NeuroMolecular Medicine

, Volume 16, Issue 4, pp 787–798 | Cite as

Multiple Mechanisms of Iron-Induced Amyloid Beta-Peptide Accumulation in SHSY5Y Cells: Protective Action of Negletein

  • Priyanjalee Banerjee
  • Arghyadip Sahoo
  • Shruti Anand
  • Anirban Ganguly
  • Giuliana Righi
  • Paolo Bovicelli
  • Luciano Saso
  • Sasanka Chakrabarti
Original Paper


The increased accumulation of iron in the brain in Alzheimer’s disease (AD) is well documented, and excess iron is strongly implicated in the pathogenesis of the disease. The adverse effects of accumulated iron in AD brain may include the oxidative stress, altered amyloid beta-metabolism and the augmented toxicity of metal-bound amyloid beta 42. In this study, we have shown that exogenously added iron in the form of ferric ammonium citrate (FAC) leads to considerable accumulation of amyloid precursor protein (APP) without a corresponding change in the concerned gene expression in cultured SHSY5Y cells during exposure up to 48 h. This phenomenon is also associated with increased β-secretase activity and augmented release of amyloid beta 42 in the medium. Further, the increase in β-secretase activity, in SHSY5Y cells, upon exposure to iron apparently involves reactive oxygen species (ROS) and NF-κB activation. The synthetic flavone negletein (5,6-dihydroxy-7-methoxyflavone), which is a known chelator for iron, can significantly prevent the effects of FAC on APP metabolism in SHSY5Y cells. Further, this compound inhibits the iron-dependent formation of ROS and also blocks the iron-induced oligomerization of amyloid beta 42 in vitro. In concentrations used in this study, negletein alone appears to have only marginal toxic effects on cell viability, but, on the other hand, the drug is capable of ameliorating the iron-induced loss of cell viability considerably. Our results provide the initial evidence of potential therapeutic effects of negletein, which should be explored in suitable animal models of AD.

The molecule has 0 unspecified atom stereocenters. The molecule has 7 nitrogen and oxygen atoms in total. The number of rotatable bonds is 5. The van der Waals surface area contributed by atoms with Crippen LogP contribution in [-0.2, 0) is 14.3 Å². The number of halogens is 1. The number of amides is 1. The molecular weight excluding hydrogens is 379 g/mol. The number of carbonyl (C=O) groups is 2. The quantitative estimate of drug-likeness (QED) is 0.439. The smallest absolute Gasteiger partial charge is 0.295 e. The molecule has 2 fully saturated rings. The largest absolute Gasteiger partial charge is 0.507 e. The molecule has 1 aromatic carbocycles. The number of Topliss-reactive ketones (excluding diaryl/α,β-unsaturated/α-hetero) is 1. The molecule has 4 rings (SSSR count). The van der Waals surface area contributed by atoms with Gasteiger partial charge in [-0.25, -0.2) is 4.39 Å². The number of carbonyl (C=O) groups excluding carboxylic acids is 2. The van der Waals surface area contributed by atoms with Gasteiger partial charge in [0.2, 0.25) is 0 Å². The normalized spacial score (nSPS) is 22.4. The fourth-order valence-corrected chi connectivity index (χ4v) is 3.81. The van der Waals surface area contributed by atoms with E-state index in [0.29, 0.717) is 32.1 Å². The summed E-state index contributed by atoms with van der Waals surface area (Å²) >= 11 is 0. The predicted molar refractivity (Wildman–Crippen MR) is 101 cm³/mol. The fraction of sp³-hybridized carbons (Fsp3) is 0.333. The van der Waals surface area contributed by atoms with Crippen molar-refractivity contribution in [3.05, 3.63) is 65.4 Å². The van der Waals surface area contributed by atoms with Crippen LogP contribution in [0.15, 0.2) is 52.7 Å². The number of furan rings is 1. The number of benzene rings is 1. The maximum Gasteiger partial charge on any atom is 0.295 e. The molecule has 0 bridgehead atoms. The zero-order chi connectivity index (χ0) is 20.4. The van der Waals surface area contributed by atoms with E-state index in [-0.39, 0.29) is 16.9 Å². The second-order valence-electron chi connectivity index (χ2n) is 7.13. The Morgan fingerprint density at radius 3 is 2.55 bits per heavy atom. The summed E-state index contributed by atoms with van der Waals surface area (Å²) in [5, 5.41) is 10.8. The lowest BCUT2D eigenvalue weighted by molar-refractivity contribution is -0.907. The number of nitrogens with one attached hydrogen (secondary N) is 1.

Alzheimer’s disease Amyloid beta 42 β-Secretase Flavone Iron 



The work was supported by a Grant from Department of Biotechnology, Govt. of India, New Delhi. PB was supported by a Senior Research Fellowship from Department of Science and Technology, Govt. of India, New Delhi.

Conflict of interest

The authors have no conflict of interests.


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Copyright information

© Springer Science+Business Media New York 2014

Authors and Affiliations

  • Priyanjalee Banerjee
    • 1
  • Arghyadip Sahoo
    • 1
  • Shruti Anand
    • 1
  • Anirban Ganguly
    • 1
  • Giuliana Righi
    • 2
  • Paolo Bovicelli
    • 2
  • Luciano Saso
    • 3
  • Sasanka Chakrabarti
    • 1
  1. 1.Department of BiochemistryInstitute of Postgraduate Medical Education and ResearchKolkataIndia
  2. 2.CNR ICB-Unity of Rome, c/o Department of ChemistrySapienza University of RomeRomeItaly
  3. 3.Department of Physiology and Pharmacology, Vittorio ErspamerSapienza University of RomeRomeItaly

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